Neal Adams is an American comic book and commercial artist known for helping to create some of the definitive modern imagery of the DC Comics characters Batman and Green Arrow. Adams was inducted into the Eisner Award's Will Eisner Comic Book Hall of Fame in 1998, the Harvey Awards' Jack Kirby Hall of Fame in 1999. Neal Adams was born June 1941 on Governors Island, New York City, he is Jewish. Adams attended the School of Industrial Art high school in Manhattan, graduating in 1959. After graduation in 1959, he unsuccessfully attempted to find freelance work at DC Comics, turned to Archie Comics, where he wanted to work on the publisher's fledgling superhero line, edited by Joe Simon. At the suggestion of staffers, Adams drew "three or four pages of the Fly", but did not receive encouragement from Simon. Sympathetic staffers nonetheless asked Adams to draw samples for the Archie teen-humor comics themselves. While he did so, Adams said in a 2000s interview, he unknowingly broke into comics: I started to do samples for Archie and I left my Fly samples there.
A couple weeks when I came in to show my Archie samples, I noticed that the pages were still there, but the bottom panel was cut off of one of my pages. I said,'What happened', they said,'One of the artists did this transition where Tommy Troy turns into the Fly and it's not good. You did this real nice piece so we'll use that, if it's OK.' I said,'That's great. That's terrific.' That panel ran in Adventures of the Fly #4. Afterward, Adams began writing, penciling and lettering humorous full-page and half-page gag fillers for Archie's Joke Book Magazine. In a 1976 interview, he recalled earning "$32.00 for a full page. That may not seem like a great deal of money, but at the time it meant a great deal to myself as well as my mothers... as we were not in a wealthy state. It was manna from heaven, so to speak." A recommendation led him to artist Howard Nostrand, beginning the Bat Masterson syndicated newspaper comic strip, he worked as Nostrand's assistant for three months drawing backgrounds at what Adams recalled as $9 a week and "a great experience".
Having "not left Archie Comics under the best of circumstances", Adams turned to commercial art for the advertising industry. After a rocky start freelancing, he began landing regular work at the Johnstone and Cushing agency, which specialized in comic-book styled advertising. Helped by artist Elmer Wexler, who critiqued the young Adams' samples, Adams brought his portfolio to the agency, which "didn't believe I had done those particular samples since they looked so much like Elmer Wexler's work, but they gave me a chance and... I stayed there for about a year". In 1962, Adams began his comics career in earnest at the Newspaper Enterprise Association syndicate. From a recommendation, writer Jerry Caplin, a.k.a. Jerry Capp, brother of Li'l Abner creator Al Capp, invited Adams to draw samples for Capp's proposed Ben Casey comic strip, based on the popular television medical-drama series. On the strength of his samples and of his "Chip Martin, College Reporter" AT&T advertising comic-strip pages in Boys' Life magazine, of his similar Goodyear Tire ads, Adams landed the assignment.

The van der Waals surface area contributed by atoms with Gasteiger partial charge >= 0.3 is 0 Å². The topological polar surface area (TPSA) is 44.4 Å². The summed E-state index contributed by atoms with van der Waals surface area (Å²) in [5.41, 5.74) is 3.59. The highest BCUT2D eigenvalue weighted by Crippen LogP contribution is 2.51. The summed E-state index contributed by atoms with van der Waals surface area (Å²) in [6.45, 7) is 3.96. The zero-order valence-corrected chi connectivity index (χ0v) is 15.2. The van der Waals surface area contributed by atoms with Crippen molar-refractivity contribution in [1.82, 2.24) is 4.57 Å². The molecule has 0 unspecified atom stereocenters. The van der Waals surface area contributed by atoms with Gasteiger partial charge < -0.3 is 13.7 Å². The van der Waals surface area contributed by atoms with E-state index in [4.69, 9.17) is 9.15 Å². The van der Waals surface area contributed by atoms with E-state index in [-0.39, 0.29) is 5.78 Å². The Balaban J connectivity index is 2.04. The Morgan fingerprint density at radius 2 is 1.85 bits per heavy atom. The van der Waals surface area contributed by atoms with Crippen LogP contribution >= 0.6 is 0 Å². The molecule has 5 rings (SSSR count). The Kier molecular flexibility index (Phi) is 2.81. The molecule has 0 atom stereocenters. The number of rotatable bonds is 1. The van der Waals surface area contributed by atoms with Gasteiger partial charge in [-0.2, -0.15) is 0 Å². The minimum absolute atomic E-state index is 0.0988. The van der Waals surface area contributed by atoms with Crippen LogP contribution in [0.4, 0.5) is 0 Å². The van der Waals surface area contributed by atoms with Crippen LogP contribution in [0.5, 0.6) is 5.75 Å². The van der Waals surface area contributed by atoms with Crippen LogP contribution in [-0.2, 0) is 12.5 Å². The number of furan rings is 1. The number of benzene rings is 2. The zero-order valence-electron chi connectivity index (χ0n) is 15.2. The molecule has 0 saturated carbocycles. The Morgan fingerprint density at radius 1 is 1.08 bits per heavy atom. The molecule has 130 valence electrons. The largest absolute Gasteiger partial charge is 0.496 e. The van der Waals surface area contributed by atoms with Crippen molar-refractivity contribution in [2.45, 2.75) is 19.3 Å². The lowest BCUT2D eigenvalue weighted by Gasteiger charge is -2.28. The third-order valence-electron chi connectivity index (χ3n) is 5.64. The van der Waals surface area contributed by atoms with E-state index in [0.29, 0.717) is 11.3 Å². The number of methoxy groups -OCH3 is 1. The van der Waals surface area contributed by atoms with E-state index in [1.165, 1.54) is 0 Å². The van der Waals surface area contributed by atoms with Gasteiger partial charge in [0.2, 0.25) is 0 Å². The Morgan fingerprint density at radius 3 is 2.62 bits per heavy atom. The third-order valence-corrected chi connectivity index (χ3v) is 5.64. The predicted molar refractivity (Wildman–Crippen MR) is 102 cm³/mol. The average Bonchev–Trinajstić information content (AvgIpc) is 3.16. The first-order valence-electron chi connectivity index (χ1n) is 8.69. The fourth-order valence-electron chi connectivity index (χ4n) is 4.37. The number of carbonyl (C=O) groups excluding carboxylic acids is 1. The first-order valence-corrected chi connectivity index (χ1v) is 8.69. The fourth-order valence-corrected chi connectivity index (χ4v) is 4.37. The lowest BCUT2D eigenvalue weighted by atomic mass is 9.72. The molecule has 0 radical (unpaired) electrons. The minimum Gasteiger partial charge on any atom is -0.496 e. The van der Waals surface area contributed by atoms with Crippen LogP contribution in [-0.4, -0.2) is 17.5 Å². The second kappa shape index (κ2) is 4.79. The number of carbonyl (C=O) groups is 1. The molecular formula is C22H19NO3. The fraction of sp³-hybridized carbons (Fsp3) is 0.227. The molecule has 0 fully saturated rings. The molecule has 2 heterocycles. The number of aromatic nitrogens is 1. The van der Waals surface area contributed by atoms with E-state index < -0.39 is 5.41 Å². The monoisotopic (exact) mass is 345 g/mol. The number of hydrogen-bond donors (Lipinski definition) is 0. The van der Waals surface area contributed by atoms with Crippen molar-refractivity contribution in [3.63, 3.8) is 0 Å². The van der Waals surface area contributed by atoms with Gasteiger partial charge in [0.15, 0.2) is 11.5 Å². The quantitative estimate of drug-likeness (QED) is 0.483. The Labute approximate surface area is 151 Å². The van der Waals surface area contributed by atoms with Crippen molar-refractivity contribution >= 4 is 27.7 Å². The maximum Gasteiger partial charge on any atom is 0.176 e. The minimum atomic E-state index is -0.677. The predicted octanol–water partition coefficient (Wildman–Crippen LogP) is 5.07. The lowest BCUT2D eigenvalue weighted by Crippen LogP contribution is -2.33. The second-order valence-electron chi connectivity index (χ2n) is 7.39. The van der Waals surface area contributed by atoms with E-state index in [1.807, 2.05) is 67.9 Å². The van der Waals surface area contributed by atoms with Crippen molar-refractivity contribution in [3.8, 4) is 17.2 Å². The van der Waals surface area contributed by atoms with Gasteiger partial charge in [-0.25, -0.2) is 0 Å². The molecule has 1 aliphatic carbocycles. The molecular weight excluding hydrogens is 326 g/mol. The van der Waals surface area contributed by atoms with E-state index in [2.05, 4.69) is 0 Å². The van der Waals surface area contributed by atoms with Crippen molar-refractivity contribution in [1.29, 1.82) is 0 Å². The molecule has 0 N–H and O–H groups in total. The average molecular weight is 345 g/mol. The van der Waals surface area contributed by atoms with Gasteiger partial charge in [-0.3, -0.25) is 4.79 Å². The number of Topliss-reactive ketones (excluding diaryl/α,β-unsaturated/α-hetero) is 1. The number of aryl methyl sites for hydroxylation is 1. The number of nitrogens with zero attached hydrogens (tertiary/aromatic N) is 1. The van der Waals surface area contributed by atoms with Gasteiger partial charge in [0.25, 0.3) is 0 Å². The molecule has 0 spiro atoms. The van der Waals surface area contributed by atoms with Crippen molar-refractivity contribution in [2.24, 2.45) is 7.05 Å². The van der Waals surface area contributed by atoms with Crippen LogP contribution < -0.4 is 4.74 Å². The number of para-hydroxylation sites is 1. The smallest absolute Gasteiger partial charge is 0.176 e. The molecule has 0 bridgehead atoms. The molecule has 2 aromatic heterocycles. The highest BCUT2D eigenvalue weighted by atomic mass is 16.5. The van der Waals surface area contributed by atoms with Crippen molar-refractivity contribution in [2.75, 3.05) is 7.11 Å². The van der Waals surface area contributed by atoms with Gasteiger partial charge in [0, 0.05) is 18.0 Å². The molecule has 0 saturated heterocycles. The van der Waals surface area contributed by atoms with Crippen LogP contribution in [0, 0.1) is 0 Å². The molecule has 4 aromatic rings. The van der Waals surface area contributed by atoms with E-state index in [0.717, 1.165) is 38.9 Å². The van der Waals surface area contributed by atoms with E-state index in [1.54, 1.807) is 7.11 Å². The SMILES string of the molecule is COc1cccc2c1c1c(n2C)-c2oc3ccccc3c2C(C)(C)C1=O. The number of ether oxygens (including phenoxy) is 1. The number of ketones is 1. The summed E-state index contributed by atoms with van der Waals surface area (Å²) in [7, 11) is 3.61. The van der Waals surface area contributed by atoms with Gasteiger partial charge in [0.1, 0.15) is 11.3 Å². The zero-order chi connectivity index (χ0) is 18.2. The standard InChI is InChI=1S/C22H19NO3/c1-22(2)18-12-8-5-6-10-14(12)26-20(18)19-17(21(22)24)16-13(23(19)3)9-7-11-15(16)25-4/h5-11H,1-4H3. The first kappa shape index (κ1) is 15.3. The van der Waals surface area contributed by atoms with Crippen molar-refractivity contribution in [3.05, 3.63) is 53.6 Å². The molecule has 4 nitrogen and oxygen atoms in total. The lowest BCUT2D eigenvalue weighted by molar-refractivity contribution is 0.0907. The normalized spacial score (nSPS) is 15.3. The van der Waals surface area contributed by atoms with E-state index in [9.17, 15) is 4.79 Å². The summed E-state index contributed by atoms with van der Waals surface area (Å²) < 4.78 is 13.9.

The first daily strip, which carried Adams' signature, appeared November 26, 1962. Adams continued to do Johnston & Cushing assignments during Ben Casey's 3 1/2-year run. Comics historian Maurice Horn said the strip "did not shrink from tackling controversial problems, such as heroin addiction, illegitimate pregnancy, attempted suicide; these were treated in soap opera fashion... but there was a touch of toughness to the proceedings, well rendered by Adams in a forceful, direct style that exuded realism and tension and accorded well with the overall tone of the strip". In addition to Capp, Jerry Brondfield wrote for the strip, with Adams stepping in occasionally; the ABC series, which ran five seasons, ended March 21, 1966, with the final comic strip appearing Sunday, July 31, 1966. Despite the end of the series, Adams has said the strip, which he claimed at different points to have appeared in 365 newspapers, 265 newspapers, 165 newspapers, ended "for no other reason that it was an unhappy situation": We ended the strip under mutual agreement.
I wasn't happy working on the strip nor was I happy giving up a third of the money to Bing Crosby Productions. The strip I should have been making twelve hundred a week from was making me three hundred to three-fifty a week. On top of that, I was not able to express myself artistically, but we left under fine conditions. I was offered a deal in which I would be paid so much a month if I would agree not to do any syndicated strip for anyone else, in order that I might save myself for anything they have for me to do. Adams' goal at this point was to be a commercial illustrator. While drawing Ben Casey, he had continued to do storyboards and other work for ad agencies, said in 1976 that after leaving the strip he had shopped around a portfolio for agencies and for men's magazines, "but my material was a little too realistic and not right for most. I left my portfolio in an advertising agency promising. In the meantime I needed to make some money... and I thought,'Why don't I do some comics?'" In a 2000s interview, he remembered the events differently, saying "I took to various advertising people.
I left it at one place
Green Lantern (film)